can you afford to ignore firefox?

| 28 Comments

Marketing Sherpa has a nice article on redesigning your site for Firefox. Why You Should Consider Budgeting a Site Redesign for Firefox 1.5 Now (Yes Firefox). If you want to avoid losing a significant share of your audience, or even worse, alienating them; If you want a faster and more discoverable site, If you want to save serious cash on development; If you want to minimize hosting costs; This article is for you.

28 Comments

Isn't the whole point of using a standards-compliant browser so that you don't have to design a site specifically for any one browser?

Yeah, but some people don't realize that it's better to just code to the standards.

"Isn't the whole point of using a standards-compliant browser so that you don't have to design a site specifically for any one browser?"


Of course. Sadly, some sites are still coded for IE specifically, and are not tested in any of the standard compliant browsers.

I came across this... Nice to see mainstream press coverage.

http://www.business.timesonline.co.uk/article/0,,9075-1897995,00.html

"Of course. Sadly, some sites are still coded for IE specifically, and are not tested in any of the standard compliant browsers."

Exactly. The article shouldn't be "code your sites for Firefox because 20% of people use it," it should be "code your sites for standards, and 100% of people will be able to view it properly."

No surprises, most people do not RTFA

FTA: 6 Business Benefits of "Web Standards-based" design:

German weekly "Der Spiegel" writes about Firefox 1.5:

http://www.spiegel.de/netzwelt/technologie/0,1518,387681,00.html

According to the article, the Spiegel site (which gets 290 million page hits per month) records 32% visitors with Firefox during the week and over 40% on weekends. This figure has been stable since May 2005.

"Der Spiegel" is a well-known publication in Germany. It caters to intellectuals, but is definitely no techie magazine. Even more important, "Der Spiegel" is the kind of magazine your boss reads.

This blog entry just proves that Asa doesn�t give a rat�s ass about standards. What about a blog entry titled: "No, you don�t need to code for Firefox, you just need to follow the standards"?. Nah, that would kill the main purpose of Asa: "Take back the web"

Back to the good old days, "This site is best viewed with IE or Netscape".

It�s very sad to see a Mozilla employee promoting this kind of crap.

Disappointed,

Asa is obviously biased towards Firefox. But I do not understand your point. Even if we go through a second round of IE or Netscape, since there are standards that Firefox, Opera, Safari, et al. follow then we will all be in the same boat. Meanwhile, IE will be able to just implement the standards they choose to. So we will all win in the long run.

Meanwhile, this is why the editorial that was published last week about how the Mozilla and others shouldn't worry about market share was simply hogwash. For years that was the case. Opera made some money with ads and the Mozilla Foundation was self-sustaining. But we all were suffering through a difficult web experience. Market share is important. With none, you are not going to be mentioned. So yes, it may become in the mind of the media and the general population IE v. Firefox, but the great thing is that we all have other options in case Firefox adds features we do not want/need, the Foundation jumps the shark, or some other frustrating movement.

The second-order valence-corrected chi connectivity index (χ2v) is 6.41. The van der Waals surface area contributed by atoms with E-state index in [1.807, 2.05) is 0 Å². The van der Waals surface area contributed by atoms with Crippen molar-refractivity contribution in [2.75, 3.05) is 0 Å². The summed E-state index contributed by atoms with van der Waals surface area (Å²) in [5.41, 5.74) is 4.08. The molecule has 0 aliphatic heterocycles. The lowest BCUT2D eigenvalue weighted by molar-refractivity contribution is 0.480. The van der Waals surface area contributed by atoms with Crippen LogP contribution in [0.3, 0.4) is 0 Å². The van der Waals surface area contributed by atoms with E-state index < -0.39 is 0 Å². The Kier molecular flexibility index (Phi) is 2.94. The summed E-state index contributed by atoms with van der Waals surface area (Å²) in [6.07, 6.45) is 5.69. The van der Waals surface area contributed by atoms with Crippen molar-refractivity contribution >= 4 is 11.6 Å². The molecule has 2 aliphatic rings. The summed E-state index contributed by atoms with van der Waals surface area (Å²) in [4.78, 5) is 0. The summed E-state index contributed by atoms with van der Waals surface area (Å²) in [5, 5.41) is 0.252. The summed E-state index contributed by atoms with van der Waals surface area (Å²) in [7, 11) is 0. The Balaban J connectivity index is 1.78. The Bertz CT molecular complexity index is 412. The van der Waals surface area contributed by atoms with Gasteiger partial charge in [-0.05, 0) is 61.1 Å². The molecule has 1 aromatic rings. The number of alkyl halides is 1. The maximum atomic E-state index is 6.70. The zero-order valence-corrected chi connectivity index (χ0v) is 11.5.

Definitely the push should be for web standards but that is a very abstract and hard to sell goal. "Get your web site to look OK in Firefox and you can be confident that it conforms to web standards and any other decent browser in any platform will be able to show it the same way," now that's a message everybody can understand. The same should work for editors: "make your stuff in NVU and forget about standards, they're inherent".

So "Firefox" could be replaced by Safari, Konqueror, Opera or any other web standards compliant browser (I don't know if they all qualify or not, that's not the point), but it is a much better, though perhaps short, message than the plain "support web standards."

The irony is that the site doesn't practice what it preaches.

Even if we go through a second round of IE or Netscape, since there are standards that Firefox, Opera, Safari, et al. follow then we will all be in the same boat. Meanwhile, IE will be able to just implement the standards they choose to. So we will all win in the long run.

That�s exactly the problem. The main goal of Web Standards is to avoid the "best viewed in " crap; a site should not be coded in order to be viewed in a particular browser.

What if [insert browser name here] implements something that is non-standard and those sites decide to code for that non-standard because...well..."The site is best viewed in [insert browser name here]", "I support [insert browser name here]" and " [insert browser name here] has x% marketshare"?. The IE Vs Netscape nightmare started this way and ended up with browsers adding proprietary features instead of obeying standards. We are suffering the consequences right now.


PS I agree with Disappointed, it is a shame that a Mozilla representative supports this crappy article just because it�s promoting Firefox.

The article is not promoting Firefox. It is telling businesses that Firfox should not be ignored because it has a significant amount of marketshare. It talks about designing for Firefox in terms of designing for standards!

Read the article please:

"6 Business Benefits of "Web Standards-based" design:"
"Okay, so you may be saying to yourself that's all good and nice, but only 5% of my audience uses Firefox, so why should I redesign for standards? Here are six key reasons:"

-mw

Paul,

My point is very simple. If sites design for Firefox, then Opera, Safari, and others should all appear the same. They will work. Meanwhile, IE, with MS choosing what is in its best business interest will implement those standards, since they have to for IE users to visit sites that have implemented standards. If you read any of the IE blog, they are trying. It is just going to take them some time.